I had only seen Doctor Strange once, when it was first released in November 2016. I remembered enjoying it, but not really remembering much of the plot or intentions, which could have been an indicator that it wasn’t a very memorable experience for me compared to other movies in the Marvel Cinematic Universe.
After a second viewing, I think that’s a fair assessment, but it doesn’t mean I dislike the movie. Really it just means that I think the movie is decent. Not bad or good, just decent.
I’ve heard people call it an Iron Man clone. I can see that, but I disagree with it. Granted, there are more than few similarities between Dr. Stephen Strange and Tony Stark with regard to personality, but there’s more than enough to separate the two and not call Strange’s movie a clone of Stark’s. It is however, a true origin movie for the sorcerer supreme, with Benedict Cumberbatch in the title role.
Stephen Strange is an accomplished neurosurgeon with an ego the size of New York. Self-absorbed, narcissistic and arrogant as hell until a car accident causes severe nerve damage to his hands and robs him of his gifted surgical ability. Going to great expense to find a treatment to fix his hands, Strange obsessively discovers a man named Jonathan Pangborn, played by Benjamin Bratt, who found a treatment that repaired his spinal damage and allowed him to walk again. Pangborn informs Strange that it was the people of Kamar-Taj that helped him heal himself and the battered doctor travels across the world to seek the village out and find whoever helped him.
It’s there that Strange meets Chiwetel Ejiofor’s Baron Mordo, a disciple of The Ancient One, played by Tilda Swinton. What they show Strange is their ability to channel energy from the multiverse into magic in this universe and how they use it to defend the Earth from magical threats and enemies that the Avengers either can’t be bothered with or are ill-equipped to deal with. In this case, it’s Mads Mikkelsen’s Kaecilius, a former student of The Ancient One that defected with a group of followers and became disciples of Dormammu, a godlike creature obsessed with absorbing the Earth into the Dark Dimension forever under the guise of immortality.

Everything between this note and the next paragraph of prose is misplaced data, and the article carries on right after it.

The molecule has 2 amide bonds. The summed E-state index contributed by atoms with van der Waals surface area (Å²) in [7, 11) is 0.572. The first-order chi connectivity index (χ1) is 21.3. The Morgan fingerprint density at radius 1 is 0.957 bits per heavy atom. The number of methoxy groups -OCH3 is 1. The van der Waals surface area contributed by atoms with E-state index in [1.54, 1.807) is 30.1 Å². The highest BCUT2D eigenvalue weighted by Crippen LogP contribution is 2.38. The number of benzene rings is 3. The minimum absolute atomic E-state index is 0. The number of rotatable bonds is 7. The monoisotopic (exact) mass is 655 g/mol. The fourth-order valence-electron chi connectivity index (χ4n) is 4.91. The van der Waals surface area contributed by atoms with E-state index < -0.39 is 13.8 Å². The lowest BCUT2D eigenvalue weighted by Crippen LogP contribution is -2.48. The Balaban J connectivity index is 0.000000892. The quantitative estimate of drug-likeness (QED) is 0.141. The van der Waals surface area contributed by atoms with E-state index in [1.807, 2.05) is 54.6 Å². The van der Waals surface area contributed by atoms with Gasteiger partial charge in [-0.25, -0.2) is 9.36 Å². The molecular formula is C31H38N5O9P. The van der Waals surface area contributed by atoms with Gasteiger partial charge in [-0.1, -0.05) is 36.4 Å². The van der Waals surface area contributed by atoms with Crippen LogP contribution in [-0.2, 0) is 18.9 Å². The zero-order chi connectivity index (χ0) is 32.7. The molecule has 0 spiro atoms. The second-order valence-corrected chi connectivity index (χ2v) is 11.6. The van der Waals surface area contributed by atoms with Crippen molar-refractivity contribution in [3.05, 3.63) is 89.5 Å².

Ok, so the story for Doctor Strange is pretty solid overall. He finds these wizards that he hopes will heal his hands so that he can go back to his old life and in the process finds humility and growth that he needs to become a better person and serve an even greater cause than his Hippocratic Oath even provided him. He discovers that he’s a fast learner for casting spells, gets well-acquainted with the Eye of Agamotto AKA The Time Stone, and is in a very different and more mature place by the time the movie is over.
The problem is that it all happens too fast at 115 minutes. This is the first time in the MCU that I can look at one of its movies and say that it needed an extra 10 to 15 minutes because in my opinion it really did. The beginning of the film where we see Strange’s life as a surgeon and watch it deteriorate after the accident happens so quickly that we don’t get a chance to absorb just how devastating it is for him. I mean we get the picture, but it just doesn’t have a lot of depth and emotional weight to it. It’s very matter of fact as it is presented to us.
For that matter, so is the magical part of this movie as well. The controversy surrounding Tilda Swinton’s casting as The Ancient One is well-known and I completely understand the “white-washing” complaints. As it pertains to the movie itself though, the bigger issue is how Swinton plays the character for the story. She is an almost completely expositional character, meant only to explain what is happening at an efficient pace for the movie’s shorter runtime. She accomplishes that, but in the process, we feel nothing for her character at all, not even contempt at the revelation that she was tapping into Dark Dimension powers the whole time just like Kaecilius and his zealots. Swinton is a really good actress though, so I wonder if that was a case of the script itself or how she was told to deliver it based on the targeted length of the film. Either way, it’s an unfortunate oversight in my opinion.